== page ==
NOV. 10, 2016 — One of the hallmarks of American Democracy is the peaceful and respectful transfer of presidential power after the voters have had their say. On Tuesday tens of millions of Americans spoke and chose Donald Trump to be the next president of the United States.
Though the contest was ugly — and at times, unbearable to watch — it’s time to, as a nation, put the vitriol of the campaign behind us and unite.
Pundits and elites are surprised by this outcome, but the numbers tell the story of economic pain in the United States that led to the Trump campaign’s victory and a national repudiation of the political establishment. In September, the percentage of American adults in the workforce hit a 38-year low. Just 46.6 percent of American adults have what Gallup defines as “good jobs,” that is, jobs that give 30 or more hours per week for an employer who provides a regular paycheck.
Trump’s message resonated with those voters and so many others who felt either disenfranchised from the current system or abandoned by it.
Yet so many experts missed the sentiments of the nation. What they missed is that Trump used his rallies to connect to voters. He has barnstormed the country for more than a year talking to people impacted by the policies of Washington. He ignored the Beltway and painted himself as an outsider willing to buck the system — saying unpolished and often-times offensive things along the way.
His celebrity status along with blunt and plain-spoken rhetoric has shocked the guardians of our nation’s politically correct discourse while at the same time endearing him to many voters. When the polls closed, it was clear that Trump had reset the starting point of the debate on so many issues in our country, clinching an upset victory and a favorable Washington, D.C., landscape for pushing policy.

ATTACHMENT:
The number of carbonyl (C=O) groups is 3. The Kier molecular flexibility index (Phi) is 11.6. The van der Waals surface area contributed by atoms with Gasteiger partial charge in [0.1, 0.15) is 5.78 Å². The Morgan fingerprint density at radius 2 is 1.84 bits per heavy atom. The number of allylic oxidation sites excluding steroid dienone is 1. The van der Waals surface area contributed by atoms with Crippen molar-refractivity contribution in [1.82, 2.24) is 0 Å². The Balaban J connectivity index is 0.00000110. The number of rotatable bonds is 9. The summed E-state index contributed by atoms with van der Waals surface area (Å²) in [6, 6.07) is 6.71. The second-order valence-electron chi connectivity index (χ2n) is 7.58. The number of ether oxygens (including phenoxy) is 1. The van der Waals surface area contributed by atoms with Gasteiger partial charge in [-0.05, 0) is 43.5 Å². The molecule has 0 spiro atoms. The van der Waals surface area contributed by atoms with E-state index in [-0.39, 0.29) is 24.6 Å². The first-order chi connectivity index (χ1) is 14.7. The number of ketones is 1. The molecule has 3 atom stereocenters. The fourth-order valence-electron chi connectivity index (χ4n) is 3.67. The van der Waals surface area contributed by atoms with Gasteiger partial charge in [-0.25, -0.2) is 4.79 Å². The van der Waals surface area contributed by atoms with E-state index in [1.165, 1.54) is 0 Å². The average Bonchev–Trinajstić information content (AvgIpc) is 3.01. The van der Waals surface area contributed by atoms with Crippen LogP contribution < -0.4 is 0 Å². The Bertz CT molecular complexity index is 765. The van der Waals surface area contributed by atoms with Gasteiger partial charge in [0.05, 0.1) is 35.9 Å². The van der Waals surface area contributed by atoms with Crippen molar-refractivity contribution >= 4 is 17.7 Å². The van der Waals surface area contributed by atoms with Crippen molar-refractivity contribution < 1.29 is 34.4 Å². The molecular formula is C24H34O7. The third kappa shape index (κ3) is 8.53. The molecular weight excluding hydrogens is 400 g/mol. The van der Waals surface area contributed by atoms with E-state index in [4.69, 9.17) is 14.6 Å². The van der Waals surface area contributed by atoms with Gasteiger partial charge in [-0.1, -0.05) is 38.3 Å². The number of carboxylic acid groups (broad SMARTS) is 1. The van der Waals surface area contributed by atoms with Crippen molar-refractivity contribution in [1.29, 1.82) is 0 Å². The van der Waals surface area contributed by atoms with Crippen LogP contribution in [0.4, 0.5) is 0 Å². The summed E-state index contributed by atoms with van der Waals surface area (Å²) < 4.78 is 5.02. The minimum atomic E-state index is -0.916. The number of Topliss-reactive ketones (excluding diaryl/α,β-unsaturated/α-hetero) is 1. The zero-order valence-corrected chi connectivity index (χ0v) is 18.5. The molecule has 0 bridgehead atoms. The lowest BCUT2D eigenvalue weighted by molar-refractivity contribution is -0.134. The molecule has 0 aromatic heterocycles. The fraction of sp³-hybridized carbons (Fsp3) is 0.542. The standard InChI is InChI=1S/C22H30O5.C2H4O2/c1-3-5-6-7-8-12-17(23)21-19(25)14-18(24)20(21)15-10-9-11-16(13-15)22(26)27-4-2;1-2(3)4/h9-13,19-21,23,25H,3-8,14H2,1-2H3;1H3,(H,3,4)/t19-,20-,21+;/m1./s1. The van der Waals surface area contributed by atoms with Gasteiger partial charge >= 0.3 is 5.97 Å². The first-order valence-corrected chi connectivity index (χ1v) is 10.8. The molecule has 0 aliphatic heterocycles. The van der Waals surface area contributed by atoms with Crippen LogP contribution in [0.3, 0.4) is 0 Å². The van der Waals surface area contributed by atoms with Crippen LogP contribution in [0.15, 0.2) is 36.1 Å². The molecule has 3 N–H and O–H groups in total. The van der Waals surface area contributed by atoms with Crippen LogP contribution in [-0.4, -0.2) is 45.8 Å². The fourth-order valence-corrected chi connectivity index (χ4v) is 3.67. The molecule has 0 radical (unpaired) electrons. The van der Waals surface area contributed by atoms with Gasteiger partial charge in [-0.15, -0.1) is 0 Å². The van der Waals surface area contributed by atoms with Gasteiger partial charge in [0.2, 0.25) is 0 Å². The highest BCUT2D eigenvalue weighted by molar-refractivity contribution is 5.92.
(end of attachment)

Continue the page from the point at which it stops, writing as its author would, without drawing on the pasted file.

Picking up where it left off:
Not only did Trump win the presidency, Republicans held the House of Representatives and the United States Senate. This also means Trump will appoint at least one Supreme Court Justice, if not multiple. (And Republicans picked up three governorships.)
Trump scored more electoral votes than any other Republican presidential nominee — including either election of President Bush — in recent memory and flipped Democratic stronghold states much like Ronald Reagan did. There is so much to criticize the Trump campaign for but his victory is nothing to scoff about.
What’s important, though, is where we go from here.
President-elect Trump’s first and foremost order of business will be to unite the country — especially those who did not support him and those who his rhetoric alienated — and prove that he truly will to be the “president for all Americans,” as he said in his election night victory speech.
It’s should come as no surprise that many Latinos, immigrants, Muslims and women are fearful of what a Trump presidency will mean for them — just scan your Facebook feed to find evidence of this. Trump has to correct this perception steadfastly. Similarly, those on the left — critics of Trump and Republicans — ought to turn away from the divisive rhetoric of the “1 percent” and resist attempts to lump all Trump voters together as racist, misogynistic and xenophobic.
For too long, the demonization of political foes has only fueled the nation’s polarization, taking a tremendous toll on America’s psyche and stunting economic vigor and social progress. We need a president who won’t use the platform to further tear us apart.